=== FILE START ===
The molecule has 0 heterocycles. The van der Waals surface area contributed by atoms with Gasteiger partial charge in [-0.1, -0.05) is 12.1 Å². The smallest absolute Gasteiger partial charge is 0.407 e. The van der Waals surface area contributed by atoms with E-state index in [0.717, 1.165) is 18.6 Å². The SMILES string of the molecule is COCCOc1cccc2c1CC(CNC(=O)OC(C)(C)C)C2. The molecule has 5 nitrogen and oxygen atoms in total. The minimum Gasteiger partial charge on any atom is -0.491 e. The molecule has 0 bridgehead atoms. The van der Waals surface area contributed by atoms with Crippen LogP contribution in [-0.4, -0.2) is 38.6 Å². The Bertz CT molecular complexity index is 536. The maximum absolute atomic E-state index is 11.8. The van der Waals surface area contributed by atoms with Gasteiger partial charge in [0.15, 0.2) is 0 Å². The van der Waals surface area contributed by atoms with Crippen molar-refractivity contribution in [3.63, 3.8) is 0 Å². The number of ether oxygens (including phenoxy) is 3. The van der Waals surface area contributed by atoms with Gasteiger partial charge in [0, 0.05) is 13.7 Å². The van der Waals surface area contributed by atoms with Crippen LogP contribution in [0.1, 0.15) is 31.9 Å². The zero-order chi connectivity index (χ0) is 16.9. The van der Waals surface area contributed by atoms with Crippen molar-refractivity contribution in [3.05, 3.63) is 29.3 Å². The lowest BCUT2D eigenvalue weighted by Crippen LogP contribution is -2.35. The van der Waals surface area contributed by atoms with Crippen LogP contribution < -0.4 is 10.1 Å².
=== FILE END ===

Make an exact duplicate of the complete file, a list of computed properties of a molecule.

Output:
The molecule has 0 heterocycles. The van der Waals surface area contributed by atoms with Gasteiger partial charge in [-0.1, -0.05) is 12.1 Å². The smallest absolute Gasteiger partial charge is 0.407 e. The van der Waals surface area contributed by atoms with E-state index in [0.717, 1.165) is 18.6 Å². The SMILES string of the molecule is COCCOc1cccc2c1CC(CNC(=O)OC(C)(C)C)C2. The molecule has 5 nitrogen and oxygen atoms in total. The minimum Gasteiger partial charge on any atom is -0.491 e. The molecule has 0 bridgehead atoms. The van der Waals surface area contributed by atoms with Crippen LogP contribution in [-0.4, -0.2) is 38.6 Å². The Bertz CT molecular complexity index is 536. The maximum absolute atomic E-state index is 11.8. The van der Waals surface area contributed by atoms with Gasteiger partial charge in [0.15, 0.2) is 0 Å². The van der Waals surface area contributed by atoms with Crippen molar-refractivity contribution in [3.63, 3.8) is 0 Å². The number of ether oxygens (including phenoxy) is 3. The van der Waals surface area contributed by atoms with Gasteiger partial charge in [0, 0.05) is 13.7 Å². The van der Waals surface area contributed by atoms with Crippen LogP contribution in [0.1, 0.15) is 31.9 Å². The zero-order chi connectivity index (χ0) is 16.9. The van der Waals surface area contributed by atoms with Crippen molar-refractivity contribution in [3.05, 3.63) is 29.3 Å². The lowest BCUT2D eigenvalue weighted by Crippen LogP contribution is -2.35. The van der Waals surface area contributed by atoms with Crippen LogP contribution < -0.4 is 10.1 Å².